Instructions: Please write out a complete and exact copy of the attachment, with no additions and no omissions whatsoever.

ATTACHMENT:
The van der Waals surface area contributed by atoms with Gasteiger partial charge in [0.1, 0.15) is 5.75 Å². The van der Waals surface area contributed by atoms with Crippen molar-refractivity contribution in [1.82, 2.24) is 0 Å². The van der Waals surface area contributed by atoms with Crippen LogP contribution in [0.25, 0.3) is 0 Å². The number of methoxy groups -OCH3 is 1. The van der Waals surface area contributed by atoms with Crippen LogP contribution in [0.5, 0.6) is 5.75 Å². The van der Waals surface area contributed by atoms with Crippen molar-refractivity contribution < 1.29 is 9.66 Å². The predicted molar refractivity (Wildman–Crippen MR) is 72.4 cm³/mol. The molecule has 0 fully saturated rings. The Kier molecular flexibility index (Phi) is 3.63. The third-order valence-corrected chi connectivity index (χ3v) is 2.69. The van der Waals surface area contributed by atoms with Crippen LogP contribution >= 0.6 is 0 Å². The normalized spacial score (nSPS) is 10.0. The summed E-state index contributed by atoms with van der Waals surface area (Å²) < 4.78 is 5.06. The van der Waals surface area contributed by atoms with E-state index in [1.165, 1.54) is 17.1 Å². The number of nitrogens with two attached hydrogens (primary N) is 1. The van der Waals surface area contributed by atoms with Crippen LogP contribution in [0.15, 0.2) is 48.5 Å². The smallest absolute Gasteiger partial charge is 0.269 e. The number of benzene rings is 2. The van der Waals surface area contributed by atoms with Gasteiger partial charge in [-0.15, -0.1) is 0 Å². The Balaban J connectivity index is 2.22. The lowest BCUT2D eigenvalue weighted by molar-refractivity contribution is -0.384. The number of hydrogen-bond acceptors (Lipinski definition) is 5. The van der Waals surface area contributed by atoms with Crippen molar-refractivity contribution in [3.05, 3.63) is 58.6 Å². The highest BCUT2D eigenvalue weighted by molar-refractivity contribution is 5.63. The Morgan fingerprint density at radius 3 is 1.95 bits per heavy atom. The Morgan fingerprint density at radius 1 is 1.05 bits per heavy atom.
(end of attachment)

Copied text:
The van der Waals surface area contributed by atoms with Gasteiger partial charge in [0.1, 0.15) is 5.75 Å². The van der Waals surface area contributed by atoms with Crippen molar-refractivity contribution in [1.82, 2.24) is 0 Å². The van der Waals surface area contributed by atoms with Crippen LogP contribution in [0.25, 0.3) is 0 Å². The number of methoxy groups -OCH3 is 1. The van der Waals surface area contributed by atoms with Crippen LogP contribution in [0.5, 0.6) is 5.75 Å². The van der Waals surface area contributed by atoms with Crippen molar-refractivity contribution < 1.29 is 9.66 Å². The predicted molar refractivity (Wildman–Crippen MR) is 72.4 cm³/mol. The molecule has 0 fully saturated rings. The Kier molecular flexibility index (Phi) is 3.63. The third-order valence-corrected chi connectivity index (χ3v) is 2.69. The van der Waals surface area contributed by atoms with Crippen LogP contribution >= 0.6 is 0 Å². The normalized spacial score (nSPS) is 10.0. The summed E-state index contributed by atoms with van der Waals surface area (Å²) < 4.78 is 5.06. The van der Waals surface area contributed by atoms with E-state index in [1.165, 1.54) is 17.1 Å². The number of nitrogens with two attached hydrogens (primary N) is 1. The van der Waals surface area contributed by atoms with Crippen LogP contribution in [0.15, 0.2) is 48.5 Å². The smallest absolute Gasteiger partial charge is 0.269 e. The number of benzene rings is 2. The van der Waals surface area contributed by atoms with Gasteiger partial charge in [-0.15, -0.1) is 0 Å². The Balaban J connectivity index is 2.22. The lowest BCUT2D eigenvalue weighted by molar-refractivity contribution is -0.384. The number of hydrogen-bond acceptors (Lipinski definition) is 5. The van der Waals surface area contributed by atoms with Crippen molar-refractivity contribution in [3.05, 3.63) is 58.6 Å². The highest BCUT2D eigenvalue weighted by molar-refractivity contribution is 5.63. The Morgan fingerprint density at radius 3 is 1.95 bits per heavy atom. The Morgan fingerprint density at radius 1 is 1.05 bits per heavy atom.